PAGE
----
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Outdoors

Lake Ontario marketing plan begins to pay off

It is a marketing plan without precedent for Lake Ontario.

It started with a month of free fishing days that will conclude on Labor Day. Yes, there is a full month of free fishing action available during one of the best (and busiest) months of the year in this Great Lake, under normal circumstances. With record-high lake levels, though, many people may not have realized that the lake is open for business. As a result, many of the small towns, villages and hamlets have businesses that have been reeling.

In addition to Lake Ontario, Gov. Andrew Cuomo announced at a news conference in Oswego that free fishing is available on the lower Niagara River and the St. Lawrence River. However, it does not include the harbors or tributaries off the lake. Also, reduced admission – half-price for the gate costs and half-price for campsites (if any are available) – is being offered for 30 state parks along the lake and rivers in the focus area.

There is a 30-second commercial highlighting Lake Ontario, the fishing and some area attractions making the rounds.

Of course, when the announcement was made, many businesses didn’t know what to expect. License-issuing agents such as the Boat Doctors in Olcott and Narby’s in Point Breeze were thinking the worst – no one would come into their shops to buy a license. Licenses are often viewed as a hook to pull people into a store with the hope that they would buy additional items like food, drinks, fishing tackle and more.

“August is our busiest month of the year,” said Sharon Narburgh, owner of Narby’s. “Why wouldn’t they do something like this in September when the traffic is traditionally slower?”

Better yet, why not make the people come into the local shop to obtain a free license. That way you would be able to capture the person’s information and create a database. It’s easy to come up with ideas after the fact.

Fishing can lead to lasting memories, like this surprise salmon catch in the lower Niagara River last fall by Ashley Dobbs of Ocala, Fla. (Bill Hilts Jr.)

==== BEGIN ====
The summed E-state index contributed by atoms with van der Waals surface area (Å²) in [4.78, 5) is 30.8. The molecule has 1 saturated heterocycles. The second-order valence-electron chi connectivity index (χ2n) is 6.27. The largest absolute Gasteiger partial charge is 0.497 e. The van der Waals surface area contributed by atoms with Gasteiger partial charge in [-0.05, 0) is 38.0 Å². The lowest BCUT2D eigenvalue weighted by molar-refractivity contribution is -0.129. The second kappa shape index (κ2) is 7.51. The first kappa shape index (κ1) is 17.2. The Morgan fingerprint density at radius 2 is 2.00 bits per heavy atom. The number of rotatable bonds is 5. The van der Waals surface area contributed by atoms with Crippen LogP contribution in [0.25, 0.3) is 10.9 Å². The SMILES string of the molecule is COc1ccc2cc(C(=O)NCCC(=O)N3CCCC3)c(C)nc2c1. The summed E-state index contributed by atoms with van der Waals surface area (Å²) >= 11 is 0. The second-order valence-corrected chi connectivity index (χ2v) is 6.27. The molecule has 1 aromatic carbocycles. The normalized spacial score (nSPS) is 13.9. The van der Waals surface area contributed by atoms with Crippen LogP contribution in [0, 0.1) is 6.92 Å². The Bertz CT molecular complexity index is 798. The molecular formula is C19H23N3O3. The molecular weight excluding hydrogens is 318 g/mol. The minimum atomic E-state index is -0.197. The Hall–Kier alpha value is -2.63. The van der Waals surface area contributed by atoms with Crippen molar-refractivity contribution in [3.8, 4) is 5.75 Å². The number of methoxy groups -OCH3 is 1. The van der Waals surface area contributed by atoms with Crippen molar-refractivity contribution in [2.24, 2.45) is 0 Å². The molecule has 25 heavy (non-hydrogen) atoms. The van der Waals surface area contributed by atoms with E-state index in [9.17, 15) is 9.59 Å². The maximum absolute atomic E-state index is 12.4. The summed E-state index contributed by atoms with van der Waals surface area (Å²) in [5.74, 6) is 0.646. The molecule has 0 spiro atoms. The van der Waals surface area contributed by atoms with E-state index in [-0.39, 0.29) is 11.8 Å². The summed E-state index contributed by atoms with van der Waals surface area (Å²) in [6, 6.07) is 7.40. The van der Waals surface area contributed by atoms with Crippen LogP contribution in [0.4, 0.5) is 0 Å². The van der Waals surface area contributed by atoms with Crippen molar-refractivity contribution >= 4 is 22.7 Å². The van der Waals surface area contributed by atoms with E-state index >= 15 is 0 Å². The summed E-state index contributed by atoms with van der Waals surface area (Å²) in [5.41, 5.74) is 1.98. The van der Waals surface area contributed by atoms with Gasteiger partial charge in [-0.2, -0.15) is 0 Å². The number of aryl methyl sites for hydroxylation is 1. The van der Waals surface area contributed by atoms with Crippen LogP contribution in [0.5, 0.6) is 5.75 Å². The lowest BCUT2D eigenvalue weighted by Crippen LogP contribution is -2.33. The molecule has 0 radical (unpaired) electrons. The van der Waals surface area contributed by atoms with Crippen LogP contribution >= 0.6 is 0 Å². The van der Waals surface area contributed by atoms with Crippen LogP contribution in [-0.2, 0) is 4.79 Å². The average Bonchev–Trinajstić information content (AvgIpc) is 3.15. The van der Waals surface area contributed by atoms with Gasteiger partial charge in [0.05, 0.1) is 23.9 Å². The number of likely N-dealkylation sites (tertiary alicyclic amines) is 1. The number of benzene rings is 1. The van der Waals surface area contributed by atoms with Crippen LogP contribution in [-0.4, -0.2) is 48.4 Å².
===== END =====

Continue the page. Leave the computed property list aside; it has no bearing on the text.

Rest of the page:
That wasn’t the only concern when the announcement was made last week. Dale Dunkelberger, Region 9 representative for the state’s Conservation Fund Advisory Board, was concerned about the revenue that would be lost to the Conservation Fund.

“No one talked to us about the potential impact something like this could cause,” he said. “License dollars help fund the fisheries programs directly and every license sold brings in additional funds through federal excise taxes.”

Will the state reimburse the Conservation Fund for lost revenue?

“New York already has the greatest ‘value’ for a license,” said Dave Chilson, president of the Lake Ontario Counties derbies that take place every spring, summer and fall. "For what we offer, the price is not stopping anyone from coming here. The stores selling licenses are out the commissions generated by a license sale plus any additional revenue generated by the license sales traffic. And they have to hang the signs that tell them no license is required through Labor Day.”

Of course, Chilson will do everything he can to take advantage of the situation. His fall LOC Derby coincides perfectly with the announcement, running from Aug. 16 to Sept. 2, Labor Day. Not having to pay for a license could make the difference whether or not someone will sign up for the fall derby and take a chance on catching the $25,000 grand prize salmon.

There’s also a perception that Lake Ontario is being shown favoritism as well. Lake Erie has record-high water levels, too, but there’s no special marketing effort or free fishing promotion to help the cause. However, there has not been the flooding, damage and destruction that Lake Ontario has experienced.

Tom Calvert of Virginia shows off a small salmon he caught with Capt. Mike Johannes of On The Rocks Charters this summer. (Bill Hilts Jr.)

When Cuomo announced the Lake Ontario Resiliency and Economic Development Initiative in June, one of the biggest messages that resulted from stakeholders was that they needed help now. They needed the word to get out that the marinas, the charters, the launch ramps, the restaurants and the other shops in the towns and villages on Lake Ontario were open for business. This was a response to that plea and it had to be before Labor Day.

If last weekend was an indication of the promotion's impact, you won’t get any complaints from the Boat Doctors in Olcott.

“It was an incredible weekend business-wise,” said Karen Evarts, who owns the Boat Doctors with her husband, Jim.

Initially, they weren’t keen on the idea of free fishing and not needing a license.

“With more time available in the shop to sell, and a noticeable increase in the traffic flow after the announcement, we were extremely busy, something they have not seen in a while,” she said.

When you look at the big picture, free fishing on Lake Ontario will bring people in from out of town. They may camp for half-price or launch their boat for half-price, but they are still here enjoying the resource and making an economic impact for the lakeshore communities that desperately need it.

It’s also a great opportunity to take family and friends to the lake and see what fishing (and Lake Ontario) is all about. This is an opportunity to “hook” someone new and bring more people into the fishing ranks. Every fisherman should think about it from that standpoint, to try and lure more anglers into the fishing fraternity.

Lake Ontario is now on the radar of the I Love NY folks, too. DEC is becoming more proactive in marketing our state. Those are all good things that we would love to see continue.

Yes, Lake Ontario is open for business.

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